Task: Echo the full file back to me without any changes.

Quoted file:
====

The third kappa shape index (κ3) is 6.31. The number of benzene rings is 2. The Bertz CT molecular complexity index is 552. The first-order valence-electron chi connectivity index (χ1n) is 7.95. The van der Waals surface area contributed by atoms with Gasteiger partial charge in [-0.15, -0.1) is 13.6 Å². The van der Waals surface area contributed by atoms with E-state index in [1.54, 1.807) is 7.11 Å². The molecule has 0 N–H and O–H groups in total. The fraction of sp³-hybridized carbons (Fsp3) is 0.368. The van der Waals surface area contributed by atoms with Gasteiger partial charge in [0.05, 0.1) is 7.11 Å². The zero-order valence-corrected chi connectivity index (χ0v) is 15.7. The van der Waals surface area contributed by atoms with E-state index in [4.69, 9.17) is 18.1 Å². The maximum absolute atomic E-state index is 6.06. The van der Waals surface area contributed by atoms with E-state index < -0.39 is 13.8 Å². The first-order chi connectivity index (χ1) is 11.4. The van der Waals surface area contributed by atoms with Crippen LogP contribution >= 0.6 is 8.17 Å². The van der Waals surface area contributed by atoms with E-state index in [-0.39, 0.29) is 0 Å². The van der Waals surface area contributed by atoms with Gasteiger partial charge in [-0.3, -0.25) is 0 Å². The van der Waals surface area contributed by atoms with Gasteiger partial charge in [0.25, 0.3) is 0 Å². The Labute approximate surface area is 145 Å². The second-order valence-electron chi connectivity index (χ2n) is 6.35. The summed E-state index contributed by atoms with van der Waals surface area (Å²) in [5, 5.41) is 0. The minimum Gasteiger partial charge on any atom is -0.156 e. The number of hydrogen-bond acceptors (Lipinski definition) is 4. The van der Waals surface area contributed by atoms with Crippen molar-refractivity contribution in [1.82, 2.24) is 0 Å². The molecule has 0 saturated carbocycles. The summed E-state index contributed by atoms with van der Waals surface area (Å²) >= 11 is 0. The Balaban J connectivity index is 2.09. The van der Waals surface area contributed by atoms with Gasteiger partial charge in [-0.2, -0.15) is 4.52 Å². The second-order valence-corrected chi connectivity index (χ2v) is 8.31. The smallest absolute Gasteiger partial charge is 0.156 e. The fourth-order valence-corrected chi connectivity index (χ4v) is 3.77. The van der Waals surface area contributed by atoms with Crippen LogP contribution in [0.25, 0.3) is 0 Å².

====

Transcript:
The third kappa shape index (κ3) is 6.31. The number of benzene rings is 2. The Bertz CT molecular complexity index is 552. The first-order valence-electron chi connectivity index (χ1n) is 7.95. The van der Waals surface area contributed by atoms with Gasteiger partial charge in [-0.15, -0.1) is 13.6 Å². The van der Waals surface area contributed by atoms with E-state index in [1.54, 1.807) is 7.11 Å². The molecule has 0 N–H and O–H groups in total. The fraction of sp³-hybridized carbons (Fsp3) is 0.368. The van der Waals surface area contributed by atoms with Gasteiger partial charge in [0.05, 0.1) is 7.11 Å². The zero-order valence-corrected chi connectivity index (χ0v) is 15.7. The van der Waals surface area contributed by atoms with E-state index in [4.69, 9.17) is 18.1 Å². The maximum absolute atomic E-state index is 6.06. The van der Waals surface area contributed by atoms with E-state index < -0.39 is 13.8 Å². The first-order chi connectivity index (χ1) is 11.4. The van der Waals surface area contributed by atoms with Crippen LogP contribution >= 0.6 is 8.17 Å². The van der Waals surface area contributed by atoms with E-state index in [-0.39, 0.29) is 0 Å². The van der Waals surface area contributed by atoms with Gasteiger partial charge in [-0.3, -0.25) is 0 Å². The van der Waals surface area contributed by atoms with Gasteiger partial charge in [0.25, 0.3) is 0 Å². The Labute approximate surface area is 145 Å². The second-order valence-electron chi connectivity index (χ2n) is 6.35. The summed E-state index contributed by atoms with van der Waals surface area (Å²) in [5, 5.41) is 0. The minimum Gasteiger partial charge on any atom is -0.156 e. The number of hydrogen-bond acceptors (Lipinski definition) is 4. The van der Waals surface area contributed by atoms with Crippen molar-refractivity contribution in [1.82, 2.24) is 0 Å². The molecule has 0 saturated carbocycles. The summed E-state index contributed by atoms with van der Waals surface area (Å²) >= 11 is 0. The Balaban J connectivity index is 2.09. The van der Waals surface area contributed by atoms with Gasteiger partial charge in [-0.2, -0.15) is 4.52 Å². The second-order valence-corrected chi connectivity index (χ2v) is 8.31. The smallest absolute Gasteiger partial charge is 0.156 e. The fourth-order valence-corrected chi connectivity index (χ4v) is 3.77. The van der Waals surface area contributed by atoms with Crippen LogP contribution in [0.25, 0.3) is 0 Å².